The more options the German land forces provide for their political leaders, the more they can contribute to achieving the required deterrence effect on the eastern border of the Alliance and the more valuable Germany’s contribution to the Alliance will be in general – also with regard to cohesion.

Division 2027

The next planning step after VJTF 2023 is the buildup of Division 2027. If armament projects envisioned in the ministerially approved Army Project Plan for the Division – which come at a relatively moderate price and are effective when considered from all angles – are implemented, we can keep our commitments to NATO and make a contribution of great military value to the Alliance. The realisation of Division 2027, if implemented as planned and intended, and embedded at a still-to-be-planned corps level, indeed promises a significant improvement of European combat power on the continent. For the land forces, it represents the backbone which Germany as an enabling nation can provide to our European partners across the entire spectrum, from “deep” integration (with our NLD partners, for instance), to training, exercise, and equipment support (such as for Poland, Lithuania, the Czech Republic and Hungary). In this sense, the planned implementation of Division 2027 is a litmus test also in the eyes of our European partners. By today’s standards, it furthermore offers “the best bang for the buck” and is an investment that would cover many of the commitments pledged to NATO.

The Army in the Upcoming Capability Profile

Collective defence with phases of high-intensity combat against a peer or even partially superior adversary along the boundaries of the Alliance is the determinant for our planning considerations. The backlog – a natural result of an exclusive concentration on international crisis management – is enormous, as are the challenges the German Army faces. In the field of materiel and equipment, to highlight just one of the major challenges, the Army will have to manage parallel modernisation and procurement measures. Some big-ticket items are almost at the end of their life cycles while the corresponding successor systems have not yet reached full operational viability.

In future, procuring new and additional weapon systems instead of modernising them once again seems the more prudent approach. A numerical increase of major combat systems will increase, especially for complex systems, the availability of platforms at the soldiers’ level for purposes of training and exercising.

Personnel Ceilings

By restructuring its training, the Army intends to reallocate personnel in order to strengthen its logistic and command-and-control capabilities, which were deliberately undersized in the ARMY2011 structure. This follows the itinerary begun in the context of the Bundeswehr realignment measures in terms of personnel. The Army has already factored in potential personnel-efficient innovation gains. It will make maximum effective use of its assigned personnel ceiling of 60,787 active-duty billets (+20,000 reservists). Deficits will be counterbalanced exclusively by means of internal optimisation, because we have everything we need and we will be able to do what needs to be done.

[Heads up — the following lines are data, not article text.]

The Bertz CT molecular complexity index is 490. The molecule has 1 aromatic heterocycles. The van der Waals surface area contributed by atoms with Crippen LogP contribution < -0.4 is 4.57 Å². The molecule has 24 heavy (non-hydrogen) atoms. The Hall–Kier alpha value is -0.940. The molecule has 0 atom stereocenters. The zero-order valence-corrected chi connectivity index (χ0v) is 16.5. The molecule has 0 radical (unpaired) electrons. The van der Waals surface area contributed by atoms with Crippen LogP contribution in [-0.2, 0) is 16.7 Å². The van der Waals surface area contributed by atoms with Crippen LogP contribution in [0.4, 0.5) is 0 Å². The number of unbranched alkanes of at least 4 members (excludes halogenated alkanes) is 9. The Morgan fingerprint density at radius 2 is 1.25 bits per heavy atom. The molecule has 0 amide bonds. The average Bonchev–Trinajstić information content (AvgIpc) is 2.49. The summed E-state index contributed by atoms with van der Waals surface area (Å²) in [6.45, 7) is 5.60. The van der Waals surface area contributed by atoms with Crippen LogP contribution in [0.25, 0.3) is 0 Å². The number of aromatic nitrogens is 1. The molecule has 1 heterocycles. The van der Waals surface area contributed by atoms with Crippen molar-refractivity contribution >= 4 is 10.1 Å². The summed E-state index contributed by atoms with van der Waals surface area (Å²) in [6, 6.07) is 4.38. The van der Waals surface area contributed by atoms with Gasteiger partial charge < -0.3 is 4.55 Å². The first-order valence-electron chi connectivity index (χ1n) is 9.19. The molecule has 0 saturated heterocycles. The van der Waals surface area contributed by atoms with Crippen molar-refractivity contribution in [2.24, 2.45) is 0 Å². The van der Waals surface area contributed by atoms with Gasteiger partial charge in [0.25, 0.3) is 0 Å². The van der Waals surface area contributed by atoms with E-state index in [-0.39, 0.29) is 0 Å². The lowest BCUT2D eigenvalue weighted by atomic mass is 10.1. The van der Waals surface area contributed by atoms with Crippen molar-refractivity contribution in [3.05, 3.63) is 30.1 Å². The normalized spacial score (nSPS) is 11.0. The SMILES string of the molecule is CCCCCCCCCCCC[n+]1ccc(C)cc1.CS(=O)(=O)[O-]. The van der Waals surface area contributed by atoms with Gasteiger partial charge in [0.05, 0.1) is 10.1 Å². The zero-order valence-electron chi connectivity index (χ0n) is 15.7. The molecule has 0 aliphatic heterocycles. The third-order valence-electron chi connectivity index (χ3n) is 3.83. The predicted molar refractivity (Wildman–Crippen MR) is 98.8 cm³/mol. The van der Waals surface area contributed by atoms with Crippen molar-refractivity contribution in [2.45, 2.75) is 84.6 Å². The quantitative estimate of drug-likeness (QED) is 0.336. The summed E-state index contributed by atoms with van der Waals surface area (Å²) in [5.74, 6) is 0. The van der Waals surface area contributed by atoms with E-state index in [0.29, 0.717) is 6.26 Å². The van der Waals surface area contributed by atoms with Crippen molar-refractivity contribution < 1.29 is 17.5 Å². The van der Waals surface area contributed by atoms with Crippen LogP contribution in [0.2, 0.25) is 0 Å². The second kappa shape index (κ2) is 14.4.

Development of our Understanding of Warfare and Doctrine

The path toward Division 2027 is clearly described, but other important steps in the capability profile for the period after 2027 need to be refined and clarified. The Army Project Plan is approved and stakes out the path in terms of quantity. It already includes parts of the lower “advance arrow” of the Army Plan. The Army must now identify the qualitative requirements that need to be addressed from 2032 if we want to prevail against an adversary whose strength is at least equal to ours. For this purpose, the Army has begun to prepare operational guidelines for land forces which put more emphasis than before on known adversary doctrinal approach and methods, shortly, to the future face of war.

This will help to align capability development with actual operational demand, with a clear-cut overall operational concept. The purpose of targeted doctrine development is to set sustainable priorities. Budgetary constraints alone demand this.

Here is a rough outline of parts of this concept: The Digitalisation of Land-Based Operations (D-LBO) programme will enable us to operate with smaller command posts, accelerate decision-making cycles, implement the “sensor-to-shooter” concept, increase the range of reconnaissance and effects, and strengthen interoperability with our partners in general.
We will generally elaborate for more mobile and faster forces that are capable of more than just conventional manoeuvre warfare, and thus open up new options for the political level.

Conclusions

With regard to 2023 and 2027, it is possible to realise the Army Plan and simultaneously continue ongoing operations, standby commitments, and realistic training and exercises, if the ministerially approved Army Project Plan is implemented and backed with the necessary resources. Day-to-day operations will not be granted a reprieve.

Beyond VJTF 2023, the primary objective is to realise Division 2027, which will generate a high-value asset for NATO. Implementing the planned measures, for instance in the framework of the initial steps toward digitalisation, remains a necessity also after Covid-19, in order to adequately respond to the threat situation and to uphold cohesion within the Alliance.

In terms of what to implement for the 30s and 40s of this century, we still have some more time to deliberate. The Army will actively support and assist in shaping these deliberations.

Lieutenant General Alfons Mais is Chief of Staff, German Army.